Unlike last year, I did not get a spike in traffic from this. I think the Trust did a much better job of publicizing it, and also I think people could hit the Youtube site without going through this blog or even the Trust’s web site. The Youtube broadcast had a running live tally of how many people were watching, which maxed out at 275 during Chairman Shridhar Kelkar’s talk just before the 15-min. Silence at noon. The 2nd highest traffic number was 245 during the subsequent Aarti and Dhoon by Ahmednagar Center just before Silence.
The quality of the broadcast, courtesy of Youtube, was a huge improvement over previous years, in quality, stability and duration. I finally figured out the native screenshot feature in my spiffy new Debian 8 operating system, and those that made the final cut will be found in these three locations:
These are not great resolution shots, but they’re still a lot better than previous years, and personally I’m more interested in the sound, which was also more loud and clear than previous years. My favorite group? The Shirwale Kajal group of Meherabad. That’s not a definitive judgement, because I only saw a small minority of performances, but they were the best ones I saw, I thought. What the hell, what’s the point of being nearly 70, with grey and white hairs, 58,000 attudes, and 900 ways to precisely modulate the exact tone of a dog fart to perfection, if you can’t even write about what you like, you know what I mean?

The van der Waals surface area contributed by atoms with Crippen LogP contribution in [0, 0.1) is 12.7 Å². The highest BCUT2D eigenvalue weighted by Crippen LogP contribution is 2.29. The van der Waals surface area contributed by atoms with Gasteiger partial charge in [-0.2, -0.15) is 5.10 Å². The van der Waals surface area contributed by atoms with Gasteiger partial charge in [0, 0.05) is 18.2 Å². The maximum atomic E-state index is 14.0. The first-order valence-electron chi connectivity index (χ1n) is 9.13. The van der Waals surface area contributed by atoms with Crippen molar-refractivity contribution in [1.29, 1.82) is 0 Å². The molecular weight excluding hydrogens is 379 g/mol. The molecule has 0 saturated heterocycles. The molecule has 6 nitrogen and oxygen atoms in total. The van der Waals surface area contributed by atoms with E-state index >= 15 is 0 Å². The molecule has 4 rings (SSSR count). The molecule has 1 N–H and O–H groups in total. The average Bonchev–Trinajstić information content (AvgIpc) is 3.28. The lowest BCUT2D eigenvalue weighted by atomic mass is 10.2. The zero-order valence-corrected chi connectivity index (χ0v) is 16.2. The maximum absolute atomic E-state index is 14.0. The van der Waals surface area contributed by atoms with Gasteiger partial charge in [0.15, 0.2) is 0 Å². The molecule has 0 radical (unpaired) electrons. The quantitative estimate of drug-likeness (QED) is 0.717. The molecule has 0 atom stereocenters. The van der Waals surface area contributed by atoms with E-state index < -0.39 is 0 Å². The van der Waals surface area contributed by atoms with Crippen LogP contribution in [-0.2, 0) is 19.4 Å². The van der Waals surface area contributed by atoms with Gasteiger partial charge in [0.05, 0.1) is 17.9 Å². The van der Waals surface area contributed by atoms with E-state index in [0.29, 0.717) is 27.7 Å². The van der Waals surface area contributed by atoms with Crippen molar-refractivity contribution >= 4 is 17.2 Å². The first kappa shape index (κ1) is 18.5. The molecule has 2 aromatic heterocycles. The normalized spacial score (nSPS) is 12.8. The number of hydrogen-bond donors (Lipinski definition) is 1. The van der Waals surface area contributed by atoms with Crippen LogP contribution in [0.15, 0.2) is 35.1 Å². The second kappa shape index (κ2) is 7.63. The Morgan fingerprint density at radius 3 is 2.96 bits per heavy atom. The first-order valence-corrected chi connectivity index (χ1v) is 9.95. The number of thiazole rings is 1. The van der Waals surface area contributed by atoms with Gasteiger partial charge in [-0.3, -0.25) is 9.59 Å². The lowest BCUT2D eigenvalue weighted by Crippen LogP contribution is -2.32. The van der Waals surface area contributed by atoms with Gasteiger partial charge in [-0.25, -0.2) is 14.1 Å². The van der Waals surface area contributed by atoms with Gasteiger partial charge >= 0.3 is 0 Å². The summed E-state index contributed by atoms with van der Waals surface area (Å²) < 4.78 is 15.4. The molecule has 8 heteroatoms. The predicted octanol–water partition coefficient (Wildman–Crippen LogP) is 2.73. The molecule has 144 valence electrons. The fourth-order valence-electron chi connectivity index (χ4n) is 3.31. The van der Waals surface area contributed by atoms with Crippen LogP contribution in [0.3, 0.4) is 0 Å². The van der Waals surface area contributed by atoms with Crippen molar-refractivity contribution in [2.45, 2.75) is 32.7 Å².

Moving right along to something that matters, please, this paragraph right here is none of the above. This is something that I really feel strongly about. I really really hope that that Youtube site can remain there in perpetuity, because some of these youngsters are headed for the stage and the silver screen, we know that, right? And I am sure that Bollywood scouts and other entertainment industry professionals are going to find that huge stash of performances and go through them looking for new talent, and that they most certainly will find some, if the site is there to go through.
As a final note in passing, Shridhar’s talk emphasized that the Koreans had just appeared at Meherabad in a group. Historically what has happened is that people show up at Meherabad when their country of origin is in serious trouble. The first such group was my cohort, WWII Baby Boomers, most of them Americans, who came during the Vietnam war. Then when Iran was in serious political upheavals, the latter-day Iranis came in force, and many of them stayed. The Koreans are a very special people, also coming in a time of crisis for them, and the way they came, in a group, and in the process of translating the Master’s works into Korean, means that these are serious devotees of God, which is the whole nature of the Korean people. When Koreans move, they move hard and they move fast, and despite smaller numbers, they’ll have a significant positive impact on the community at Meherabad, even as new-comers, just as they have had in Hawaii.
Avatar Meher Baba ki Jai,